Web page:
September 23, 2020

Cyprus Makes Fitful Progress on Bank Bailout Deal

Yet, with so many obstacles in the negotiations, the prospect of a default, and even a possible exit from the euro currency union, could not be ruled out.

After passing a portion of a revamped bailout agreement late Friday, the Cypriot Parliament on Saturday was still considering the rest of the package, including a tax of up to 25 percent on large, uninsured bank deposits. It was searching for an agreement before Sunday night, when euro zone finance ministers are scheduled to meet in Brussels.

Cyprus’s president, Nicos Anastasiades, was scheduled to fly to Brussels on Sunday.

All parties were working against a deadline imposed by the European Central Bank, which has said it will cut off crucial short-term financing to Cyprus’s teetering commercial banks on Monday if a bailout deal is not reached by then.

A crowd, estimated at around 2,000 people, marched toward Parliament in the early evening, far more than the hundreds who had gathered there to protest in recent days. Many were demonstrating against the imminent closure of Laiki Bank, which will cost thousands of jobs, as well as the government’s proposal to nationalize state-run pensions.

A cutoff of central bank financing and the absence of a bailout agreement could cause Cypriot banks to collapse. It could also lead to a disorderly default on the government’s debt, with unpredictable repercussions for the euro monetary union, despite the country’s tiny economy.

The central bank, the European Commission and the International Monetary Fund — the so-called troika of lenders — agreed last weekend to arrange a 10 billion euro loan, or $12.9 billion, for Cyprus if the country could come up with 5.8 billion euros of its own money. But the source of Cyprus’s contribution remains elusive. The original proposal, to impose a one-time tax on all bank deposits in the country, met with domestic outrage and international criticism, and Parliament rejected it on Tuesday.

Asked on Saturday whether Cyprus had a backup plan if a deal is not reached, a government spokesman, Christos Stylianides, said, “We are doomed to find a solution, or else everything is ruined.”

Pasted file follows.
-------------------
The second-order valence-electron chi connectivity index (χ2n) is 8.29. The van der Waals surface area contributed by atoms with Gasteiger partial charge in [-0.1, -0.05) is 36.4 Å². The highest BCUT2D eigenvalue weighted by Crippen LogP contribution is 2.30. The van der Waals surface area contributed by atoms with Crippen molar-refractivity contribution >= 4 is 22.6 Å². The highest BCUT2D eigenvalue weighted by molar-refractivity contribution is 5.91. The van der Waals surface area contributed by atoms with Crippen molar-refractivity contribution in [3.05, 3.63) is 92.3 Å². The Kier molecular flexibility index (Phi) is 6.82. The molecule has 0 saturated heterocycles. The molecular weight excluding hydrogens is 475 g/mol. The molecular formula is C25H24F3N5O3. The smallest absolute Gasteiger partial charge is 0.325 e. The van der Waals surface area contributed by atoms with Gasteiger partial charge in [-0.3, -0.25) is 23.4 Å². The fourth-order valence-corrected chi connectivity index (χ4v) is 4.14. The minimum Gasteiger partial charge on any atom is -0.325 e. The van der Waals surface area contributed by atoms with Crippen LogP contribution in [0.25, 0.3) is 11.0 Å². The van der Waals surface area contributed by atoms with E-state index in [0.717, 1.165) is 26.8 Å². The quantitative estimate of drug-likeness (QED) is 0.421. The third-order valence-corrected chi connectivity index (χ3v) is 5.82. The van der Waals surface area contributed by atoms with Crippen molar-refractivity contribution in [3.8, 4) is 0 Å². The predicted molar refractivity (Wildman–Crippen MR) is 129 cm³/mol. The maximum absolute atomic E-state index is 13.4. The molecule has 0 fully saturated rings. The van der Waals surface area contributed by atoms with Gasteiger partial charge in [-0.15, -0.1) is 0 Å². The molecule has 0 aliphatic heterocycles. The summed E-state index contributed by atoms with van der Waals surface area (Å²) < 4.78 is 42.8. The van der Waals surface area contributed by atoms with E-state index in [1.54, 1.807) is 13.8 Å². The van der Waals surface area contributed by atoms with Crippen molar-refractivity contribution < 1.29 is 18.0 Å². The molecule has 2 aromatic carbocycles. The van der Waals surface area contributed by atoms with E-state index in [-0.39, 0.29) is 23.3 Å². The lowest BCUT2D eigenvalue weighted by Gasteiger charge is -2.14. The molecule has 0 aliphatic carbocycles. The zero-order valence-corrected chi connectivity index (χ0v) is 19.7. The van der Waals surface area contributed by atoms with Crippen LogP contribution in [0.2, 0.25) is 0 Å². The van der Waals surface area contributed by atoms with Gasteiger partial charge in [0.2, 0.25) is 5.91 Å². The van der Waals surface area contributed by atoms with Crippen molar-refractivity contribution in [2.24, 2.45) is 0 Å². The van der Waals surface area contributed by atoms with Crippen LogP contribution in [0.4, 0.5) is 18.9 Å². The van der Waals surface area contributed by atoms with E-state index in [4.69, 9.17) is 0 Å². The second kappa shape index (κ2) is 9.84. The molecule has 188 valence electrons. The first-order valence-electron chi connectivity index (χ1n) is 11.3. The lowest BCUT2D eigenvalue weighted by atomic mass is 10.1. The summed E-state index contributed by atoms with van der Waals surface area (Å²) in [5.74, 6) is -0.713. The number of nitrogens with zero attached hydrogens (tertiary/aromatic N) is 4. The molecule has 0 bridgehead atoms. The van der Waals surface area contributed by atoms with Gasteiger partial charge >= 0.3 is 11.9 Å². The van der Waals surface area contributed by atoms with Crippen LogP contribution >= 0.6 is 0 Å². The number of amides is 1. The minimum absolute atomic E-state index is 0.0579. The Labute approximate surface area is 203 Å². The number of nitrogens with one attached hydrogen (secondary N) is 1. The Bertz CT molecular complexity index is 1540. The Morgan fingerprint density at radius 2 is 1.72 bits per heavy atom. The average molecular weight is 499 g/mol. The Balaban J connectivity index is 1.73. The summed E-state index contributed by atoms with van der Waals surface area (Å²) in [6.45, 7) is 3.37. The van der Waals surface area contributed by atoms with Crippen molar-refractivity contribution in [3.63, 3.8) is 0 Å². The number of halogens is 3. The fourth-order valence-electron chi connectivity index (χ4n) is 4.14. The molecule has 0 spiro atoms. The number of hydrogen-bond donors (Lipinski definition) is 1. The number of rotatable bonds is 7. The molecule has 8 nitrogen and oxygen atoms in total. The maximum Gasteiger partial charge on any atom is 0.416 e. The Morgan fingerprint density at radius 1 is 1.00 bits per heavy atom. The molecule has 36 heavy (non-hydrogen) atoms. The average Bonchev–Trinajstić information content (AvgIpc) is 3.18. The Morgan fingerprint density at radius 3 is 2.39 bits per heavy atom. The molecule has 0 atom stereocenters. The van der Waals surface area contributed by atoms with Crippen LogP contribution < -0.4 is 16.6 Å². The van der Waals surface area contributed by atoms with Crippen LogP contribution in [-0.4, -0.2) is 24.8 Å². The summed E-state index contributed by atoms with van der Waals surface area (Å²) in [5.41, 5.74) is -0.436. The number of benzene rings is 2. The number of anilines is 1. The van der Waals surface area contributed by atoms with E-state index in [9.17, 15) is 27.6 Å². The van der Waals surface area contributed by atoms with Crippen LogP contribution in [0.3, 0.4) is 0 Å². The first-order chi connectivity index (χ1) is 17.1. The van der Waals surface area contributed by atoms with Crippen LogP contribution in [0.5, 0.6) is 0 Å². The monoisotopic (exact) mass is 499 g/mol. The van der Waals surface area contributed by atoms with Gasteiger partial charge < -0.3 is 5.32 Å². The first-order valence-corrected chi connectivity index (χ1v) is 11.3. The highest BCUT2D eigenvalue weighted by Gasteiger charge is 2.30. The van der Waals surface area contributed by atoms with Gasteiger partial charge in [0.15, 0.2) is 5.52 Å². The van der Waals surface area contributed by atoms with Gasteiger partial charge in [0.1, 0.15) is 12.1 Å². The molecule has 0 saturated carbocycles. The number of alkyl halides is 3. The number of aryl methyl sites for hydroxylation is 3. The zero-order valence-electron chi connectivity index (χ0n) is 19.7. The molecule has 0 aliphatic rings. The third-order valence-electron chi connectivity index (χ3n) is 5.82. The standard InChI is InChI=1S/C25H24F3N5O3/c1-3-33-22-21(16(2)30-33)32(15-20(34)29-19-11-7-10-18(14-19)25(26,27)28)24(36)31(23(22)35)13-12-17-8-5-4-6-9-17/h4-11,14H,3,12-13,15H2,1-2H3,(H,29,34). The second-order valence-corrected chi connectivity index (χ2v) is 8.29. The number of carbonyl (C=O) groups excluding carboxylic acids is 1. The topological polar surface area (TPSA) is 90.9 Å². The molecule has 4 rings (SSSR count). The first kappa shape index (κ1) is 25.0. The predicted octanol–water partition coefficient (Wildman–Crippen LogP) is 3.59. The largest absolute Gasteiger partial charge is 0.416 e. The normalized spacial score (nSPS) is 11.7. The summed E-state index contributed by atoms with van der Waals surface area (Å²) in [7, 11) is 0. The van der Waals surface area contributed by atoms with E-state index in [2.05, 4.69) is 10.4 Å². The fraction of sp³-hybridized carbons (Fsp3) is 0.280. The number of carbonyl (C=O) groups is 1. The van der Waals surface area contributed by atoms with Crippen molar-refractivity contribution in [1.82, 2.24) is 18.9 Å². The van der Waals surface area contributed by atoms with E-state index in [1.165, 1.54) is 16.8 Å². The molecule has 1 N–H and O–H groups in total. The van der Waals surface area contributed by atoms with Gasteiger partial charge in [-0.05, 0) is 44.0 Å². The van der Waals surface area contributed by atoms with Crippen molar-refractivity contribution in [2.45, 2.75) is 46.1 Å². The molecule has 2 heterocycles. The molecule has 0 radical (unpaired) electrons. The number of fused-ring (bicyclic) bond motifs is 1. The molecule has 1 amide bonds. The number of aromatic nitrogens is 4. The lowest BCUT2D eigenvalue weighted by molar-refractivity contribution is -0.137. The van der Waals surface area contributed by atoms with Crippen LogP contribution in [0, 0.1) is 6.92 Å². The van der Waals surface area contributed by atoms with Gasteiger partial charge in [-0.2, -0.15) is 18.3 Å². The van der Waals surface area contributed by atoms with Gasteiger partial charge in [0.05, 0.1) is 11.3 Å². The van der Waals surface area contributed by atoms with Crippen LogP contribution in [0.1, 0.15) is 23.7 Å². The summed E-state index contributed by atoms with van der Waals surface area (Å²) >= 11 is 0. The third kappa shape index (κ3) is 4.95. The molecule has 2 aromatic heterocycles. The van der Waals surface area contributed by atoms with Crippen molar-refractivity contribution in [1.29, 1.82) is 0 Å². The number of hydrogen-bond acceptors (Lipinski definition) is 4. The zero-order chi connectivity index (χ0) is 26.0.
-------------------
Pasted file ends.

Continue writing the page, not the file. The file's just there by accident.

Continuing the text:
European Union leaders “may conclude that it is best to let Cyprus default, impose capital controls and leave the euro zone,” Nicolas Véron, a senior fellow at Bruegel in Brussels and a visiting fellow at the Peterson Institute for International Economics, said in a recent assessment. “But such a move would violate the promise of European leaders to ensure the integrity of the euro zone no matter what and potentially set off a chain reaction, including possible bank runs in other euro zone member states, starting with the most fragile ones, such as Slovenia and, of course, Greece.”

In a sign of how chaotic the process has become, even the timing of the meeting of the euro zone’s 17 finance ministers, known as the Eurogroup, was uncertain until Saturday afternoon, when the Dutch finance minister, Jeroen Dijsselbloem, who leads the group, said on his Twitter account that it would be held on Sunday at 6 p.m. in Brussels.

In Friday’s voting, members of the Cypriot Parliament agreed to restructure the nation’s largest and most troubled bank, Laiki Bank, by splitting off its troubled assets into a so-called bad bank. Accounts with no problems would be transferred to the nation’s largest financial institution, the Bank of Cyprus. Lawmakers also voted to require that any bank on the verge of bankruptcy be split in the same way.

They agreed to come up with a portion of the bailout money by nationalizing the pensions of state-owned Cypriot companies, even though Germany, whose political and financial clout dominates euro zone policy, has already indicated it opposes the move.

Parliament was still deciding whether to vote on Saturday or Sunday, ahead of the Eurogroup meeting, on a crucial new proposal that would skim 22 to 25 percent of bank deposits above 100,000 euros through a new tax on Laiki Bank account holders.

Another idea floated was to take at least 10 percent from uninsured deposits above 100,000 euros at all Cypriot banks.

The finance ministers and the troika on Saturday were still calculating how much money those deposit-tax alternatives would raise for the government.

“The good news is that banks were shut last week, and so depositors couldn’t cut up their money into smaller accounts to avoid any tax,” said one European Union official, who spoke on the condition of anonymity. “But it’s sure that depositors did do this before, so this needs to be assessed.”

At the insistence of the central bank, lawmakers also voted on Friday to impose capital controls to limit withdrawals and bank account closings once Cyprus’s banks reopen. The current plan is to reopen them on Tuesday morning, after a nine-day emergency holiday meant to prevent a classic run on the banks.

But without a bailout, the banks would probably be unable to open.

Earlier in the week, lawmakers rejected a previous deal brokered last weekend by President Anastasiades, the Eurogroup and the troika. “If it had been up to Anastasiades, then we’d already have an agreement,” said one European Union official, who spoke on the condition of anonymity because there may be talks with the Cypriot leader in Brussels this weekend.

The situation is “becoming critical,” the official warned, and “could end with an exit from the euro zone.”

Liz Alderman reported from Nicosia, Cyprus, and James Kanter from Brussels. Andreas Riris contributed reporting from Nicosia.

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